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Top five takeaways: Here’s what we know about Letitia James’s fraud lawsuit against Trump

New York Attorney General Letitia James unveiled a civil fraud lawsuit against Donald Trump and his three adult children on Wednesday, marking the latest escalation of the yearslong investigation into the former president’s financial dealings in the state.

In her lawsuit, James is seeking a minimum punishment of $250 million for Trump’s alleged fraudulent business practices, pointing to evidence her office has uncovered that proves the Trump Organization violated several state laws by manipulating its asset valuations.


"This investigation revealed that Donald Trump engaged in years of illegal conduct to inflate his net worth ... to deceive banks and the people of the great state of New York,” James said Wednesday. “Claiming you have money that you do not have does not amount to the art of the deal. It’s the art of the steal.”

Here’s what the lawsuit says:

Trump embellished worth of ‘most if not all’ properties in more than 200 instances

During its yearslong investigation, the New York Attorney General’s Office uncovered evidence of Trump manipulating his company’s asset valuations in more than 200 instances over a 10-year period, according to James.

These fraudulent bank statements were given to banks and other financial entities considering entering into business with the company and included values that were purposely falsified, according to the suit. However, these documents were "personally certified as accurate by Mr. Trump or by one of his trustees,” James said.

"The pattern of fraud and deception that was used by Mr. Trump and the Trump Organization for their own financial benefit is astounding," James said.

In some cases, the Trump Organization allegedly relied on using two sets of bookkeeping records: one that was accurate but kept internally and one that listed the company’s assets as considerably higher than they actually were. These misrepresentations were used on multiple of Trump’s properties “in any given year, including several of Trump’s highest-profile business ventures,” James said.

Financial statements also misleading in ‘presentation’ 

Not only was the content of Trump’s financial statements factually inaccurate, but the company also allegedly falsely claimed its reports were compiled in collaboration with outside professionals.

Despite claiming the reports were completed with third parties, James said her office’s investigation uncovered that Trump repeatedly ignored advice from external entities. For example, the Trump Organization listed a commercial property on 40 Wall Street as being valued at $524 million in a 2011 statement, despite bank appraisals pegging its value at $200 million in August 2010.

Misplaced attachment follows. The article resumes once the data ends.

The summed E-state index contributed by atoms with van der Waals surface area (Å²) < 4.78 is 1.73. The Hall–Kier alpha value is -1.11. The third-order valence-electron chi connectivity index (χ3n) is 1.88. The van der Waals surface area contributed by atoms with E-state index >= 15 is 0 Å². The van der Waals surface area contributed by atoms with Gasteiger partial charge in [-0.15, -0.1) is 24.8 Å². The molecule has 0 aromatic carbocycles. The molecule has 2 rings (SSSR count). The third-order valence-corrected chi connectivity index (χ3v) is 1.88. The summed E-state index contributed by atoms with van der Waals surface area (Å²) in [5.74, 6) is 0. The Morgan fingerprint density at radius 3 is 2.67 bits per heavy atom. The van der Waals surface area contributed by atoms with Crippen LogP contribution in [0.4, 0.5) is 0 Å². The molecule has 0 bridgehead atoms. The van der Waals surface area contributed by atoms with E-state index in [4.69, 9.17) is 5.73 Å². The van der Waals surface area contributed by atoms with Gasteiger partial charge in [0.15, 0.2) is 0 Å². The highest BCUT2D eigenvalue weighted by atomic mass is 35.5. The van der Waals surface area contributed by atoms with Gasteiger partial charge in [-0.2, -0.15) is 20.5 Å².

“To the extent Mr. Trump and the Trump Organization received any advice from outside professionals that had any bearing on how to approach valuing the assets, they routinely ignored or contradicted such advice,” the lawsuit stated.

Trump’s adult children also played a role

James’s lawsuit also names Trump’s three adult children — Donald Jr., Eric, and Ivanka Trump — as the three have each been high-ranking executives in the company at some point.

The lawsuit specifically points to actions by all three, noting the Trump Organization’s fraudulent dealings “required” their “participation.” For Donald Trump Jr., he’s accused of preparing the company’s financial statements every year from 2016 until the present, certifying the accuracy of such reports in 2017, 2018, and 2019.

Ivanka Trump was accused of also compiling financial reports to create presentations for the General Services Administration in 2011 as well as “to facilitate loans from Deutsche Bank in 2012 and 2013,” according to the lawsuit. Eric Trump also took part in certifying financial statements that were “false in almost every particular,” the lawsuit stated.

What punishments Trump could face

If successful, James’s lawsuit would force the Trump Organization to cease its operations in New York and be barred from "entering into any New York State commercial real estate acquisition or from applying for loans" in New York for the next five years.

The lawsuit would also bar Trump and his three adult children from holding a position as an officer or director “in any corporation” in the state. Additionally, the suit would replace the trustees of the Donald J. Trump Revocable Trust and instead appoint an outside counsel to oversee the company’s financial dealings over the next five years.

What next? 

James’s lawsuit was filed in civil court, meaning he won’t face criminal charges — at least not yet.


However, the New York attorney general outlined a number of state criminal laws she accuses the former president of violating that could lead to further investigations.

However, the process is expected to take months, if not years, to go through New York’s legal system before it reaches trial. The former president could still reach a settlement in the case, although previous attempts to reach a settlement over the last several months have been unsuccessful.